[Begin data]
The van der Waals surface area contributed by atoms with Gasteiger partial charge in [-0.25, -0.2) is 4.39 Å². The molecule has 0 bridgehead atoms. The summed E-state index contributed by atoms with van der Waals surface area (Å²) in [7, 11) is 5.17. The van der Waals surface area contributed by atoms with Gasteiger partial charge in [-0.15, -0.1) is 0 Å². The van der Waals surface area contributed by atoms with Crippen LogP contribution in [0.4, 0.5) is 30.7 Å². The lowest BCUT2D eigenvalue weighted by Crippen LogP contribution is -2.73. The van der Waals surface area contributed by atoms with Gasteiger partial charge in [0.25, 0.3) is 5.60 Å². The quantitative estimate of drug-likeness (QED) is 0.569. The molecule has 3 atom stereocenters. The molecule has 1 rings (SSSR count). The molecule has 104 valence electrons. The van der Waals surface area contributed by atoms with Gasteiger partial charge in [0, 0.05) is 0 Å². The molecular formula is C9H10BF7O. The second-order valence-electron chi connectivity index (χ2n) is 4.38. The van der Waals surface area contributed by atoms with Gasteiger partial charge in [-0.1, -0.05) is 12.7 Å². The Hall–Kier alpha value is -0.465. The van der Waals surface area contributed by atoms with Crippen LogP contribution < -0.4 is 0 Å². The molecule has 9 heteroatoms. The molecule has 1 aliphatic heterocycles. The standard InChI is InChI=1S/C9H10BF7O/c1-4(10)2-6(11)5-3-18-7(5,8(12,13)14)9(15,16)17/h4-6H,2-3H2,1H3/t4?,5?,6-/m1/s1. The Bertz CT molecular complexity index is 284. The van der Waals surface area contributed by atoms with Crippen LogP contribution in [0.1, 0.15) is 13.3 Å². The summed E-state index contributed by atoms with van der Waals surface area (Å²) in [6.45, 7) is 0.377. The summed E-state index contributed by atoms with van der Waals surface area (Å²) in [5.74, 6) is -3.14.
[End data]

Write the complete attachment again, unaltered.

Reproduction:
The van der Waals surface area contributed by atoms with Gasteiger partial charge in [-0.25, -0.2) is 4.39 Å². The molecule has 0 bridgehead atoms. The summed E-state index contributed by atoms with van der Waals surface area (Å²) in [7, 11) is 5.17. The van der Waals surface area contributed by atoms with Gasteiger partial charge in [-0.15, -0.1) is 0 Å². The van der Waals surface area contributed by atoms with Crippen LogP contribution in [0.4, 0.5) is 30.7 Å². The lowest BCUT2D eigenvalue weighted by Crippen LogP contribution is -2.73. The van der Waals surface area contributed by atoms with Gasteiger partial charge in [0.25, 0.3) is 5.60 Å². The quantitative estimate of drug-likeness (QED) is 0.569. The molecule has 3 atom stereocenters. The molecule has 1 rings (SSSR count). The molecule has 104 valence electrons. The van der Waals surface area contributed by atoms with Gasteiger partial charge in [0, 0.05) is 0 Å². The molecular formula is C9H10BF7O. The second-order valence-electron chi connectivity index (χ2n) is 4.38. The van der Waals surface area contributed by atoms with Gasteiger partial charge in [-0.1, -0.05) is 12.7 Å². The Hall–Kier alpha value is -0.465. The van der Waals surface area contributed by atoms with Crippen LogP contribution < -0.4 is 0 Å². The molecule has 9 heteroatoms. The molecule has 1 aliphatic heterocycles. The standard InChI is InChI=1S/C9H10BF7O/c1-4(10)2-6(11)5-3-18-7(5,8(12,13)14)9(15,16)17/h4-6H,2-3H2,1H3/t4?,5?,6-/m1/s1. The Bertz CT molecular complexity index is 284. The van der Waals surface area contributed by atoms with Crippen LogP contribution in [0.1, 0.15) is 13.3 Å². The summed E-state index contributed by atoms with van der Waals surface area (Å²) in [6.45, 7) is 0.377. The summed E-state index contributed by atoms with van der Waals surface area (Å²) in [5.74, 6) is -3.14.